What did we learn from the last day of the American College of Cardiology's (ACC) 72nd Scientific Session & Expo? Find out.
The last day of the American College of Cardiology's 72nd Scientific Session & Expo featured novel treatment options and emerging insights on cardiovascular care. Here are some of the latest updates.
Getting Good Sleep Could Add Years to Your Life
Can getting a good night’s rest have long-term benefits for your health? According to new research, getting good sleep may support your heart health and overall well-being. A recent study conducted on young people showed that those with better sleep habits were less likely to die early. The data also suggested that eight percent of any deaths could be a result of poor sleep patterns.
The characteristics of the study included:
- 172,321 people
- Average age 50
- 54 percent women
- Two-thirds of the patients were White
- 14.5 percent Hispanic
- 12.6 percent Black
- 5.5 percent Asian
During the study, participants were followed for an average of 4.3 years. During this time, 8,681 patients died with 30 percent occurring from cardiovascular disease, 24 percent from cancer, and 46 percent due to other causes. As part of the survey, researchers collected answers from participants using a low-risk sleep score of five different factors of quality of sleep, which included ideal sleep duration of seven to eight hours a night, difficulty falling asleep no more than two times a week, trouble staying asleep no more than two times a week, not using any sleep medication, and feeling well rested after waking up at least five days a week. Other factors that may have increased the chances of death in participants were lower socioeconomic status, smoking and alcohol consumption, and other medical conditions.
One limitation to be accounted for of the study is that participants self-reported their sleep habits instead of having them measured or verified. There was also no information reported about the types of sleep aid or medicine participants may have been using.
Investigating the Link Between Long COVID & Heart Problems
About one in seven individuals experience lasting symptoms months after initially catching COVID-19, which is often referred to as long COVID. And according to a recent study presented at the 2023 American College of Cardiology’s Annual Scientific Session, long COVID can increase the likelihood of developing cardiovascular issues by more than 50 percent.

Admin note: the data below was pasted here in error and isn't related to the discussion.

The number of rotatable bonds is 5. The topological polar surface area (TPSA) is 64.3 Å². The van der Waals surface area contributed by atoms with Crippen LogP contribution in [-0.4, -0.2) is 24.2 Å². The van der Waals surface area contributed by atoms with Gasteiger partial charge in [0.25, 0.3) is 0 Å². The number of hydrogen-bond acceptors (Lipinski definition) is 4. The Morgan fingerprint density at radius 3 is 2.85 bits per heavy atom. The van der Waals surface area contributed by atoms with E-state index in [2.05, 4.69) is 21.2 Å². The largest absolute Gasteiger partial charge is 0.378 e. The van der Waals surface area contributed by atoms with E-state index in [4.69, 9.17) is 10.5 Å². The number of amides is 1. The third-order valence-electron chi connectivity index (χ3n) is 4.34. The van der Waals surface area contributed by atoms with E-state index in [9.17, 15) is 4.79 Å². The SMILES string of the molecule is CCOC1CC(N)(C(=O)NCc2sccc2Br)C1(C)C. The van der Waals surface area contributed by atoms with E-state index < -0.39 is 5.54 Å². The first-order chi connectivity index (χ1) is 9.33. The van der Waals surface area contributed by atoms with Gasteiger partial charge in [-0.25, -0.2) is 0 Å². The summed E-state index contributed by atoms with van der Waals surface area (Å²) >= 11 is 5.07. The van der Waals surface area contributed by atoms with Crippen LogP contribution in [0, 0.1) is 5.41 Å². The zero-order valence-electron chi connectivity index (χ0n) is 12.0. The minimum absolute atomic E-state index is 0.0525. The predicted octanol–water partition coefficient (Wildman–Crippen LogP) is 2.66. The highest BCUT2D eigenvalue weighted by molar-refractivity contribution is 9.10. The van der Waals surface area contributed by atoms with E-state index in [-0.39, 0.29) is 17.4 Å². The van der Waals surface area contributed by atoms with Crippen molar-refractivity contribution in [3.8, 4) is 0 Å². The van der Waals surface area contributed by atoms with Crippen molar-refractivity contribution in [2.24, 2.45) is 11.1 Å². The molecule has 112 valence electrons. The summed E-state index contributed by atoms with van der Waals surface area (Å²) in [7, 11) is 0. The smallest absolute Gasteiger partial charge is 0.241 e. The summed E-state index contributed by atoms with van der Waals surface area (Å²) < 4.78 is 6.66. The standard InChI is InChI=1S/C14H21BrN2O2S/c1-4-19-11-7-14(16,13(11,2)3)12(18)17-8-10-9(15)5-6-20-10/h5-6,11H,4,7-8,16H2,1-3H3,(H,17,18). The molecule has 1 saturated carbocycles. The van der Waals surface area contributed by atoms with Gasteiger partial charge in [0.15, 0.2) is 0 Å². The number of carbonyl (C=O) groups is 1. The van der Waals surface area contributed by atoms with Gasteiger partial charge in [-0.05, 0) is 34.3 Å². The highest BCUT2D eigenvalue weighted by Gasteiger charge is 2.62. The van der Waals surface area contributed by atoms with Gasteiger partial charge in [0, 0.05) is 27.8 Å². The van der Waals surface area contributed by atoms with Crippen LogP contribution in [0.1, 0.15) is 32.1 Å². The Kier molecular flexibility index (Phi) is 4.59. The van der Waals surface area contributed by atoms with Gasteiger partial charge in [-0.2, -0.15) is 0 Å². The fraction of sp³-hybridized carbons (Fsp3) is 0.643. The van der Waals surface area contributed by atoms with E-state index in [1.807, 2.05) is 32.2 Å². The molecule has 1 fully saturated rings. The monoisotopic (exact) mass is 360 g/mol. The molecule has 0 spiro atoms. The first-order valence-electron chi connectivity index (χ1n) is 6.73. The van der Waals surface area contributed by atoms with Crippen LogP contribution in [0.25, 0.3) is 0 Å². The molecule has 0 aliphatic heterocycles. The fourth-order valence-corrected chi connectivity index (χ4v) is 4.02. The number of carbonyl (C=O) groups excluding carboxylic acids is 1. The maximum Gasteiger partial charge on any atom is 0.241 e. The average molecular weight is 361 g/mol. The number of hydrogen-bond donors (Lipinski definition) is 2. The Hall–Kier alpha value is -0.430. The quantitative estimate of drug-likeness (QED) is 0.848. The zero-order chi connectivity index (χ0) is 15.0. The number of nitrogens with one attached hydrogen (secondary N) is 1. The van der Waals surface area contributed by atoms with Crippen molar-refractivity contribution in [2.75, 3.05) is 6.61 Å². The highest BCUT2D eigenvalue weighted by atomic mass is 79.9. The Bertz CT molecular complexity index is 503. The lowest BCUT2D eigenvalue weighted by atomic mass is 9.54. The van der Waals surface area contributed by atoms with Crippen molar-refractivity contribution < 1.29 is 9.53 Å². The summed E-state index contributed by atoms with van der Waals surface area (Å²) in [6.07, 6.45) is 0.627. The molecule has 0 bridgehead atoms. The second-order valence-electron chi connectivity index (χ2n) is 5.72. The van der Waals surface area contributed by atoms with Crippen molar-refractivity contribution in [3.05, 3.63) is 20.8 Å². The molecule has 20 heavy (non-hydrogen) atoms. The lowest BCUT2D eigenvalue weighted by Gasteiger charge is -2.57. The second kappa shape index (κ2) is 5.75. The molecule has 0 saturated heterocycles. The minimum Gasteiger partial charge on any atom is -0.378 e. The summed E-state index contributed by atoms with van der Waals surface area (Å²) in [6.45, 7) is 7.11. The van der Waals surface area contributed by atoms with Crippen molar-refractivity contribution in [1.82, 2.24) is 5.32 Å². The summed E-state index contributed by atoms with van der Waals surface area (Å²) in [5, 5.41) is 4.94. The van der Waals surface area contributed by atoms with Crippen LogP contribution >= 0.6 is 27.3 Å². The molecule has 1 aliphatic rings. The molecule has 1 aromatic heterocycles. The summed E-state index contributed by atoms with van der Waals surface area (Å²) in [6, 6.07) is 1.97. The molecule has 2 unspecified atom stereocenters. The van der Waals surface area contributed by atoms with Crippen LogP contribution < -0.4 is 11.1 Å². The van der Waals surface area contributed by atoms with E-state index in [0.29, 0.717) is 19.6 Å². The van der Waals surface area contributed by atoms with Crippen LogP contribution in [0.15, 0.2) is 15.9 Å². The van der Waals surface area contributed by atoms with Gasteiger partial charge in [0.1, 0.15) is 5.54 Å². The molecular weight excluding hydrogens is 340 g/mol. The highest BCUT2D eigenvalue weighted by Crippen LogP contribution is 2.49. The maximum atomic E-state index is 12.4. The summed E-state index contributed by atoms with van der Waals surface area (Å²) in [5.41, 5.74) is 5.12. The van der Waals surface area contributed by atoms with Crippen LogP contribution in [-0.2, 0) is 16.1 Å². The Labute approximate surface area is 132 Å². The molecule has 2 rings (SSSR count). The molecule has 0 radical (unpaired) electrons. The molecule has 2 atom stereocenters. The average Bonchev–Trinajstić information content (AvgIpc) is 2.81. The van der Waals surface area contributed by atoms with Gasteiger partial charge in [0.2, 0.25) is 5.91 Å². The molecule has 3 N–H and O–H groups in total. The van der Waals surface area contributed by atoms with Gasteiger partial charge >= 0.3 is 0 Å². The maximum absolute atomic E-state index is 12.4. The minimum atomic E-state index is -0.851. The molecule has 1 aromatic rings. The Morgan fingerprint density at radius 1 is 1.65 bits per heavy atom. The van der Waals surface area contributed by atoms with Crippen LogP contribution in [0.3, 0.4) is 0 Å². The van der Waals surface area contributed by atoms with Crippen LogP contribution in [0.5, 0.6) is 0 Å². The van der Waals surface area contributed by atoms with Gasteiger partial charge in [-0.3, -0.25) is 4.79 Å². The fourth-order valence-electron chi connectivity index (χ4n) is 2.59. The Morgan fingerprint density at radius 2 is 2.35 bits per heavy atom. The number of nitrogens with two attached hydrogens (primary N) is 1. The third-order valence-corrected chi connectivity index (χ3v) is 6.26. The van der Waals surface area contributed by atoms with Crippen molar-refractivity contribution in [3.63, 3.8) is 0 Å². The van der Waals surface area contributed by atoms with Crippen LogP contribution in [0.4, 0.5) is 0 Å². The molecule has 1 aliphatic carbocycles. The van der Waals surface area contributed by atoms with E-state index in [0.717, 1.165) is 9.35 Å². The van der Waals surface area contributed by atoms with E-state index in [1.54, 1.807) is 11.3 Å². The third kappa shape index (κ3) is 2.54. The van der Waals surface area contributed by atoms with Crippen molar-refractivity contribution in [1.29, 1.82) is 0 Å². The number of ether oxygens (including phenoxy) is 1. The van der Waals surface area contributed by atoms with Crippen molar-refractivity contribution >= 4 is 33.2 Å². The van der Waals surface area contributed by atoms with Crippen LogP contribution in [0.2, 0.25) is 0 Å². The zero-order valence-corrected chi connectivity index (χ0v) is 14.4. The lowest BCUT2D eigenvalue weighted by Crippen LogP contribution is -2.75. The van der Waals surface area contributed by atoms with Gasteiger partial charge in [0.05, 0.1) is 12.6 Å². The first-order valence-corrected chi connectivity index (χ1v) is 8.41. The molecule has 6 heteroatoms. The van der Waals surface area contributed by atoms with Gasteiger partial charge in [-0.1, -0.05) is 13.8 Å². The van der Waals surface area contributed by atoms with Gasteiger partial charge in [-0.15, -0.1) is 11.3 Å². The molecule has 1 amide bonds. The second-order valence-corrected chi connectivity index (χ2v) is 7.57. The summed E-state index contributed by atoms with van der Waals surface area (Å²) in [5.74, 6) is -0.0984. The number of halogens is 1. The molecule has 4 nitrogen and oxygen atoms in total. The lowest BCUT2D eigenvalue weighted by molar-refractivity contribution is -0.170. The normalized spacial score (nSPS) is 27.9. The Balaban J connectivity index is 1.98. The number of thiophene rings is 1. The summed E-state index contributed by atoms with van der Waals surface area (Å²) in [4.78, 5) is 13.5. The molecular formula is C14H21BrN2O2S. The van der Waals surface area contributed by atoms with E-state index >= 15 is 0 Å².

The research involved a systematic literature review and meta-analysis of 11 major studies. Out of the 5.8 million people included in the studies, close to 450,000 experienced cardiac complications, the rate of which was 2.3 to 2.5 times higher among those with long COVID than those without.
Additionally, researchers found that patients with long COVID were significantly more likely to experience chest pain, shortness of breath, palpitations, fatigue, and other symptoms associated with heart problems. Markers of heart disease or elevated cardiovascular risk were also more likely to be seen in medical imaging and diagnostic tests done on those with long COVID.
Although the potential biological mechanisms behind the link between long COVID and heart complications were not investigated, researchers believe that chronic inflammation could be a factor. However, due to the lack of long-term data, it’s difficult to determine a definitive conclusion.
Based on these results, researchers emphasized that COVID-19 isn’t just a respiratory disease; it’s a syndrome that can affect the heart, so clinicians and patients alike should be on the lookout for any signs of new heart problems, especially after contracting COVID-19.